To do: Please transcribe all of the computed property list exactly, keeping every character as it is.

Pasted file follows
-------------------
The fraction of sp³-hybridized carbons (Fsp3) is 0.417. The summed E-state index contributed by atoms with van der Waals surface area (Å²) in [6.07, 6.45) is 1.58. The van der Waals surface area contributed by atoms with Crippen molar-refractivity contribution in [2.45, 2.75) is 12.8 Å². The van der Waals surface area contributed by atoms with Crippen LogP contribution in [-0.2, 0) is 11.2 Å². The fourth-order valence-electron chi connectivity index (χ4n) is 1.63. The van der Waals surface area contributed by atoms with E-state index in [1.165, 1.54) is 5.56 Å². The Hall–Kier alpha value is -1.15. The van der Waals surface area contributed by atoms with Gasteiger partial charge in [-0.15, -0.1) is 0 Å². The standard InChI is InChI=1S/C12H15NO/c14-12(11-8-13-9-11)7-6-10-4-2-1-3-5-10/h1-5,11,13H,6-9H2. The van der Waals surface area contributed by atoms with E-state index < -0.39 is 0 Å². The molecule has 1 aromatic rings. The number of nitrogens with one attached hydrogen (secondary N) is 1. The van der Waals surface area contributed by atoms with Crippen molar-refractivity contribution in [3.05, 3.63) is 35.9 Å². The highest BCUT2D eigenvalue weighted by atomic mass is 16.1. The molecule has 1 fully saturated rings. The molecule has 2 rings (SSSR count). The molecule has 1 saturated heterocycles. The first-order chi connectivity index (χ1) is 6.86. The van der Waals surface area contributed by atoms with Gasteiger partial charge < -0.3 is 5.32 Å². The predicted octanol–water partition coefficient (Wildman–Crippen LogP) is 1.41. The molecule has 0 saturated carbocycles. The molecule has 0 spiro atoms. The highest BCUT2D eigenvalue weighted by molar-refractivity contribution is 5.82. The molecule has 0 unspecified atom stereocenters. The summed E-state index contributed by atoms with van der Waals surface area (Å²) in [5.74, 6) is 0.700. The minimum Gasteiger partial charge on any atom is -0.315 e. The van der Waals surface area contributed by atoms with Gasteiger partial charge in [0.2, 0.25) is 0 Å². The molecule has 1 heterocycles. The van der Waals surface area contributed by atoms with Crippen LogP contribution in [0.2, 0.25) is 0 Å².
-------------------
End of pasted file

The fraction of sp³-hybridized carbons (Fsp3) is 0.417. The summed E-state index contributed by atoms with van der Waals surface area (Å²) in [6.07, 6.45) is 1.58. The van der Waals surface area contributed by atoms with Crippen molar-refractivity contribution in [2.45, 2.75) is 12.8 Å². The van der Waals surface area contributed by atoms with Crippen LogP contribution in [-0.2, 0) is 11.2 Å². The fourth-order valence-electron chi connectivity index (χ4n) is 1.63. The van der Waals surface area contributed by atoms with E-state index in [1.165, 1.54) is 5.56 Å². The Hall–Kier alpha value is -1.15. The van der Waals surface area contributed by atoms with Gasteiger partial charge in [-0.15, -0.1) is 0 Å². The standard InChI is InChI=1S/C12H15NO/c14-12(11-8-13-9-11)7-6-10-4-2-1-3-5-10/h1-5,11,13H,6-9H2. The van der Waals surface area contributed by atoms with E-state index < -0.39 is 0 Å². The molecule has 1 aromatic rings. The number of nitrogens with one attached hydrogen (secondary N) is 1. The van der Waals surface area contributed by atoms with Crippen molar-refractivity contribution in [3.05, 3.63) is 35.9 Å². The highest BCUT2D eigenvalue weighted by atomic mass is 16.1. The molecule has 1 fully saturated rings. The molecule has 2 rings (SSSR count). The molecule has 1 saturated heterocycles. The first-order chi connectivity index (χ1) is 6.86. The van der Waals surface area contributed by atoms with Gasteiger partial charge < -0.3 is 5.32 Å². The predicted octanol–water partition coefficient (Wildman–Crippen LogP) is 1.41. The molecule has 0 saturated carbocycles. The molecule has 0 spiro atoms. The highest BCUT2D eigenvalue weighted by molar-refractivity contribution is 5.82. The molecule has 0 unspecified atom stereocenters. The summed E-state index contributed by atoms with van der Waals surface area (Å²) in [5.74, 6) is 0.700. The minimum Gasteiger partial charge on any atom is -0.315 e. The van der Waals surface area contributed by atoms with Gasteiger partial charge in [0.2, 0.25) is 0 Å². The molecule has 1 heterocycles. The van der Waals surface area contributed by atoms with Crippen LogP contribution in [0.2, 0.25) is 0 Å².